In Spain, everyone wins after an election, even more so the ones who lose. They call it image strategy. That is not how it is in the United States. There, only the defeated Christine O’Donnell, one of the leaders of the ultraconservative tea party movement, exuded enthusiasm and pride during her concession speech. The majority, including President Barack Obama, preferred reflection, analysis, identifying mistakes and finding solutions, instead of putting on a show to conceal disappointments, like the outgoing speaker of the house, Democrat Nancy Pelosi, tried to do at the beginning of the night.

That is the most intelligent response, although it also does not guarantee miracles, only a better understanding of reality. The reality is that Americans have voted from their (empty) pockets. The economic crisis has been the cause of the electoral reversal of the Democratic candidates and therefore of President Barack Obama. The columnist Paul Begara gave his post-election day article the meaningful title “It’s Employment, Stupid,” in reference to the well-known phrase (“It's the economy, stupid”) uttered by James Carville, adviser to Bill Clinton's 1992 presidential campaign.

Only 7 percent of people thought about Afghanistan before casting their vote. The amount who remembered Iraq, a war that the United States views as won despite the fact that car bombs are still exploding, must have been much less. These are conflicts that began during the presidency of George W. Bush. They have cost the lives of 5,789 American soldiers (plus the tens of thousands of civilians for whom there are no precise statistics) and more than a billion dollars. They must have some effect on the economy.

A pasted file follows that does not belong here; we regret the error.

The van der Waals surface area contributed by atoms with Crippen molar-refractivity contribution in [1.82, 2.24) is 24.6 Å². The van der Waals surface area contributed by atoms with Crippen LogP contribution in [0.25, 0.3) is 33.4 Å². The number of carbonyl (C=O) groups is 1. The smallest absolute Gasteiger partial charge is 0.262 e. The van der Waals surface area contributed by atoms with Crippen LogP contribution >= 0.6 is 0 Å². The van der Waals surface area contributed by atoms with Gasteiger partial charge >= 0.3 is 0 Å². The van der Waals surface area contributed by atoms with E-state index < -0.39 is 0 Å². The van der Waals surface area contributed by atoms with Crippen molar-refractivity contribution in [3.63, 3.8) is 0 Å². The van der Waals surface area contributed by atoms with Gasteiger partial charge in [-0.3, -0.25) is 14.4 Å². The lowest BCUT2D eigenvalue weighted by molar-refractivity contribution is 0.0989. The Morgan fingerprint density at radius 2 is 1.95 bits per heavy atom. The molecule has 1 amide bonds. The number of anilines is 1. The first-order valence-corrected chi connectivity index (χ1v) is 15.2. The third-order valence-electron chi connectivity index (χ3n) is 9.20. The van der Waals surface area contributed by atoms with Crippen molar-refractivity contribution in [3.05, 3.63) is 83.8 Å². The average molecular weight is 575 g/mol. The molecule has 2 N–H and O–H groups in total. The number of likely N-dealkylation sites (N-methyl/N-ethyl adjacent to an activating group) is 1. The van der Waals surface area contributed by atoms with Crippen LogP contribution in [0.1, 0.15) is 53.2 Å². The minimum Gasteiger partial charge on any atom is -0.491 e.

The Democrats did not have much bite during a campaign dominated by the eruption of the tea party and its cofounders from Fox News. They are the ones who determined the agenda and maintained the air of tension. The unexpected consequence of this extremist movement has been to help the Democrats keep the Senate. They were always on the defensive, as if the financial collapse of 2008 was their fault. The next electoral battle is in 2012.

Obama was affected, personally and politically. It was noticeable at the press conference the following day; he was out of form and lacking his [usual] fluid and convincing speech. Despite the reversal, he is in a better position than was the idolized (by the tea party) Ronald Reagan to run for a second term. In the White House they are betting on a change in politics, maybe a turn to the center — which, in American political terms, means a voyage to the right.

The first battle will again be health care reform, which Republicans want to take apart. The war has just begun and it will be long and consequential. What happens in the United States is so important for the rest of the planet that, as a previous European leader said, we should all be able to vote in their elections, at least to be able to protest.